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To: Eaker

that is a pic of a Presa Canario not a Pitbull. I will say I have been around friendly PB, but Presa Canario is another level of wicked. Beyond anything a PB can do.


76 posted on 08/17/2012 4:05:55 PM PDT by snarkytart (http://www.freerepubli224%2C1)
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To: Monkey Face
Dogs, like people, are born innocent.

We're just never going to agree on this. Some animals are far more likely to attack than others, and there's ample evidence that PBs fall into this category.

The two most dangerous animals on the North American continent are the the grizzly bear and the bison. Their aggressive nature is genetic. Either one raised by people is just as dangerous as one in the wild.

Likewise the large number of PB attacks tell me that this breed is more aggressive than most others. Of the 88 dog bite fatalities in the last three years 59% were committed by pit bulls. To support the hypothesis that it is how they were raised, not only do you have to assume that a far larger fraction of PB owners train their dogs to be vicious, but you also have to assume that virtually none of the other MILLIONS of dog owners EVER train their dogs to be vicious. Occam's razor leaves us with the conclusion that AS A BREED, pbs are much more dangerous than other breeds

77 posted on 08/17/2012 7:44:09 PM PDT by from occupied ga (Your government is your most dangerous enemy)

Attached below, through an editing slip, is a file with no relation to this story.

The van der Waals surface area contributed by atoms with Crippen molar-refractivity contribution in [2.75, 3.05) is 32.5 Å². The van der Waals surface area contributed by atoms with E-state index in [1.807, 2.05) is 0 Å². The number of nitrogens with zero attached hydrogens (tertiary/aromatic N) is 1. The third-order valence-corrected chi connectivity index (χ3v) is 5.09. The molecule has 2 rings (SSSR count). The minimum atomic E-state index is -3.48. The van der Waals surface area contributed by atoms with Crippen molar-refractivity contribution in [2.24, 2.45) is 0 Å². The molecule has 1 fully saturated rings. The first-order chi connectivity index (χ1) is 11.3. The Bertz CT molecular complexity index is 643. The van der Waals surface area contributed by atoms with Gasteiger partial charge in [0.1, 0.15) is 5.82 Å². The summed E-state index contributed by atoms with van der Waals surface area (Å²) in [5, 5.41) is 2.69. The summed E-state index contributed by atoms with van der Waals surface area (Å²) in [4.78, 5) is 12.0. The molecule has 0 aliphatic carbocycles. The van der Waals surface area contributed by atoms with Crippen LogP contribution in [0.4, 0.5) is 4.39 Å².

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To: brytlea; Realman30; Monkey Face; Sans-Culotte; snarkytart
I looked up the statistics for killings an serious maulings by breed for the worst offenders and normalized by the % of the dog population. If you do then you see that PBs although they account for far more of the attacks than the other dangerous breeds are actually third on the list in terms of individual risk by dangerous breeds

Breed Normalized Risk Maulings/fatalities Pct of dog pop
Rottweiler 160333 481 0.003
Wolf hybrid 84000 84 0.001
PB 59697 1970 0.033
Presa 38000 76 0.002
Husky 3300 66 0.02

Personally even if I wanted a pet, I'd avoid all of these breeds

78 posted on 08/17/2012 8:22:47 PM PDT by from occupied ga (Your government is your most dangerous enemy)
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To: from occupied ga
Can't they do a little due diligence with some dental analysis to see which dogs were involved in the killing, and which were innocent?

It seems to me that a little personal initiative and extra effort could have saved a few dogs' lives.